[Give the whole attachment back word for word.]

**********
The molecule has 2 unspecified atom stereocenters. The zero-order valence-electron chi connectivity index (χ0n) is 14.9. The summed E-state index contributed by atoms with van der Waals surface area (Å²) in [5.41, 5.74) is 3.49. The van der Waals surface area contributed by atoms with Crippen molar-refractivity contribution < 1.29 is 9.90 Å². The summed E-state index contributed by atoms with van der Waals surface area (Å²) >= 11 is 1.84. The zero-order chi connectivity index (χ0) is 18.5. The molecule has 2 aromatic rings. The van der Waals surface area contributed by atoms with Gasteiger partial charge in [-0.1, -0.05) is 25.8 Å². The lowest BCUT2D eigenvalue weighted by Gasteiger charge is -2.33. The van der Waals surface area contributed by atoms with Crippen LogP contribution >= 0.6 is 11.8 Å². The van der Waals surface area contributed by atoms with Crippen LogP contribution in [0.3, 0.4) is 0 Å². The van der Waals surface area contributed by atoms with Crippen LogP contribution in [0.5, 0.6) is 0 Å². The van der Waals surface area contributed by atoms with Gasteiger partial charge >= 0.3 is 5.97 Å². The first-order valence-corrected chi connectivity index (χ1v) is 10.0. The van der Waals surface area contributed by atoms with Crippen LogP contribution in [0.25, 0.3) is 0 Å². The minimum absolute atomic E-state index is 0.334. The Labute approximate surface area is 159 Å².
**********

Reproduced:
The molecule has 2 unspecified atom stereocenters. The zero-order valence-electron chi connectivity index (χ0n) is 14.9. The summed E-state index contributed by atoms with van der Waals surface area (Å²) in [5.41, 5.74) is 3.49. The van der Waals surface area contributed by atoms with Crippen molar-refractivity contribution < 1.29 is 9.90 Å². The summed E-state index contributed by atoms with van der Waals surface area (Å²) >= 11 is 1.84. The zero-order chi connectivity index (χ0) is 18.5. The molecule has 2 aromatic rings. The van der Waals surface area contributed by atoms with Gasteiger partial charge in [-0.1, -0.05) is 25.8 Å². The lowest BCUT2D eigenvalue weighted by Gasteiger charge is -2.33. The van der Waals surface area contributed by atoms with Crippen LogP contribution >= 0.6 is 11.8 Å². The van der Waals surface area contributed by atoms with Crippen LogP contribution in [0.3, 0.4) is 0 Å². The van der Waals surface area contributed by atoms with Crippen LogP contribution in [0.5, 0.6) is 0 Å². The van der Waals surface area contributed by atoms with Gasteiger partial charge >= 0.3 is 5.97 Å². The first-order valence-corrected chi connectivity index (χ1v) is 10.0. The van der Waals surface area contributed by atoms with Crippen LogP contribution in [0.25, 0.3) is 0 Å². The minimum absolute atomic E-state index is 0.334. The Labute approximate surface area is 159 Å².